One needs to look no further than the TV listings to know that history looks great on screen. From the Civil War to the Titanic, today’s viewers have their pick of riveting historical documentaries to choose from.

But history and television can be an uneasy mix, with accuracy sometimes at odds with the flair required to keep viewers glued. Few are as familiar with this balancing act as Robert Warrior, director of the American Indian Studies Program at the U of I who has appeared as an expert in about a dozen historical documentaries regarding Native Americans.

His most recent appearance came in The Ultimate Guide to the Presidents, an eight-part series on the History Channel that aired in January. He has also appeared in other prominent documentaries, including another History Channel miniseries, America: The Story of Us, and We Shall Remain, a miniseries on Native American history produced by the PBS series American Experience.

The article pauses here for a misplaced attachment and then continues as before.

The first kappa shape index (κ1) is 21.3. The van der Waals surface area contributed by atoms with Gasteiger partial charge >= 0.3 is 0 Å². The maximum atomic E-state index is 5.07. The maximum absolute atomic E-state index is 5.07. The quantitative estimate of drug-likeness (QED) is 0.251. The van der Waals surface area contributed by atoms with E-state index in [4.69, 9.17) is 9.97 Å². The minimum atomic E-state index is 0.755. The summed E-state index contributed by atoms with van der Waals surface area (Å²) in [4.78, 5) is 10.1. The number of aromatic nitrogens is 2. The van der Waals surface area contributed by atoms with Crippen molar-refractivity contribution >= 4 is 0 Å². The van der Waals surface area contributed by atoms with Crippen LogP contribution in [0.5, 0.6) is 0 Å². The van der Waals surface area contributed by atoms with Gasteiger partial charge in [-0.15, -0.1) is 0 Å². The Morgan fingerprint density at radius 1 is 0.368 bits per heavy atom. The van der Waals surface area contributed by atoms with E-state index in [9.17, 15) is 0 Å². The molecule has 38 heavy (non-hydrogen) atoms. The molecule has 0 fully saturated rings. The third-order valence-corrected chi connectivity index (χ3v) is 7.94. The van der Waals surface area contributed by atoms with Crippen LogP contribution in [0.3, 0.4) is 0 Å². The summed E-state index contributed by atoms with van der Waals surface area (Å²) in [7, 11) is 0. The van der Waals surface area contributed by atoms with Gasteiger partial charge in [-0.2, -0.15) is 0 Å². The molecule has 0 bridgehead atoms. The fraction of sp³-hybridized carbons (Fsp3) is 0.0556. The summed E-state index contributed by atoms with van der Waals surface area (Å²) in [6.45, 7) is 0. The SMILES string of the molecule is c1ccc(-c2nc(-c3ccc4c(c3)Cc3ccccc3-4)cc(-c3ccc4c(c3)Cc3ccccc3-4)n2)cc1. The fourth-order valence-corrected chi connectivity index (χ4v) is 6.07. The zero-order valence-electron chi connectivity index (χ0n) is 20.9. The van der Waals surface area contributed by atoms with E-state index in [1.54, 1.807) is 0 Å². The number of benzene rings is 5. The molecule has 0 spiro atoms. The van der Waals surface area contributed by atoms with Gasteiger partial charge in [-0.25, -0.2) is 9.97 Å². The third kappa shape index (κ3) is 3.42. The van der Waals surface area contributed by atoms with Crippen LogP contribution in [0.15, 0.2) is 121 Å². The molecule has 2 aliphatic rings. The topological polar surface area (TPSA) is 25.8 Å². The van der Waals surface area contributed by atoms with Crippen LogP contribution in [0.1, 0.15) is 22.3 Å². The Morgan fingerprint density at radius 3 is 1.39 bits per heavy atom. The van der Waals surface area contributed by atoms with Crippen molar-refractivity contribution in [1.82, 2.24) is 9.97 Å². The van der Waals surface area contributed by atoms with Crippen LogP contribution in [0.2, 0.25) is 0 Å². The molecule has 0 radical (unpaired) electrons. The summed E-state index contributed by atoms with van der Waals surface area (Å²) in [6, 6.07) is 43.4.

The professor of English, history, and American Indian studies is not exactly sure how this interesting aside to his academic career came to be, but it’s fair to say that television producers have been pleased enough with his interviews that his name has made the rounds.

Being a documentary “expert” typically starts when you’re quoted in a news story, or when you write something, Warrior says (he co-authored Like a Hurricane: The Indian Movement from Alcatraz to Wounded Knee, which earned him his role in We Shall Remain), and a film company comes across your name.

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